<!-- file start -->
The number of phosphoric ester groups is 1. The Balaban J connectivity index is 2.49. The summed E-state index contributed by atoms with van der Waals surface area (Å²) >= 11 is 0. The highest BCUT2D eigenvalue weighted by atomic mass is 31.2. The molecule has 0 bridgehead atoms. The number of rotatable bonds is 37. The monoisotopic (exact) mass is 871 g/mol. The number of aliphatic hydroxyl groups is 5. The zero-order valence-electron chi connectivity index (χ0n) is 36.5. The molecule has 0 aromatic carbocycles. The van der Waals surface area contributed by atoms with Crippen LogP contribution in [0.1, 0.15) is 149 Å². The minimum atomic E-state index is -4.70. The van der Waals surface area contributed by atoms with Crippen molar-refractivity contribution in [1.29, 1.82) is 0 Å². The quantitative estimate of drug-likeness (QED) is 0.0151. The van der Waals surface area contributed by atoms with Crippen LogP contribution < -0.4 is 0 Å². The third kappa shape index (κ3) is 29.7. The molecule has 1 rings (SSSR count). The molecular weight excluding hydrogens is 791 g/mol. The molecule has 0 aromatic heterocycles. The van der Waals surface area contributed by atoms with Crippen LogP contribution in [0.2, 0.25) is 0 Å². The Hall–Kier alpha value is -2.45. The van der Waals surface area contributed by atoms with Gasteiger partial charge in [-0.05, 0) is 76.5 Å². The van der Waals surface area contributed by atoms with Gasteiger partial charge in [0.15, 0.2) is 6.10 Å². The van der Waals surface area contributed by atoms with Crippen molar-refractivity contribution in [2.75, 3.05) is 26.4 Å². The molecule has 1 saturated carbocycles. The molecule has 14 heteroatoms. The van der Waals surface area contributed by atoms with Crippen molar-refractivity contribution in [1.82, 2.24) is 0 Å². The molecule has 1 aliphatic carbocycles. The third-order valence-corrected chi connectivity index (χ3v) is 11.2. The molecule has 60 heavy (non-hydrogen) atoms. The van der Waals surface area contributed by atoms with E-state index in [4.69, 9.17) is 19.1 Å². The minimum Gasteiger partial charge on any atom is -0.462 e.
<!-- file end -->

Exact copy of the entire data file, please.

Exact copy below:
The number of phosphoric ester groups is 1. The Balaban J connectivity index is 2.49. The summed E-state index contributed by atoms with van der Waals surface area (Å²) >= 11 is 0. The highest BCUT2D eigenvalue weighted by atomic mass is 31.2. The molecule has 0 bridgehead atoms. The number of rotatable bonds is 37. The monoisotopic (exact) mass is 871 g/mol. The number of aliphatic hydroxyl groups is 5. The zero-order valence-electron chi connectivity index (χ0n) is 36.5. The molecule has 0 aromatic carbocycles. The van der Waals surface area contributed by atoms with Crippen LogP contribution in [0.1, 0.15) is 149 Å². The minimum atomic E-state index is -4.70. The van der Waals surface area contributed by atoms with Crippen molar-refractivity contribution in [1.29, 1.82) is 0 Å². The quantitative estimate of drug-likeness (QED) is 0.0151. The van der Waals surface area contributed by atoms with Crippen LogP contribution < -0.4 is 0 Å². The third kappa shape index (κ3) is 29.7. The molecule has 1 rings (SSSR count). The molecular weight excluding hydrogens is 791 g/mol. The molecule has 0 aromatic heterocycles. The van der Waals surface area contributed by atoms with Crippen LogP contribution in [0.2, 0.25) is 0 Å². The Hall–Kier alpha value is -2.45. The van der Waals surface area contributed by atoms with Gasteiger partial charge in [-0.05, 0) is 76.5 Å². The van der Waals surface area contributed by atoms with Gasteiger partial charge in [0.15, 0.2) is 6.10 Å². The van der Waals surface area contributed by atoms with Crippen molar-refractivity contribution in [2.75, 3.05) is 26.4 Å². The molecule has 1 saturated carbocycles. The molecule has 14 heteroatoms. The van der Waals surface area contributed by atoms with Crippen molar-refractivity contribution in [1.82, 2.24) is 0 Å². The molecule has 1 aliphatic carbocycles. The third-order valence-corrected chi connectivity index (χ3v) is 11.2. The molecule has 60 heavy (non-hydrogen) atoms. The van der Waals surface area contributed by atoms with E-state index in [4.69, 9.17) is 19.1 Å². The minimum Gasteiger partial charge on any atom is -0.462 e.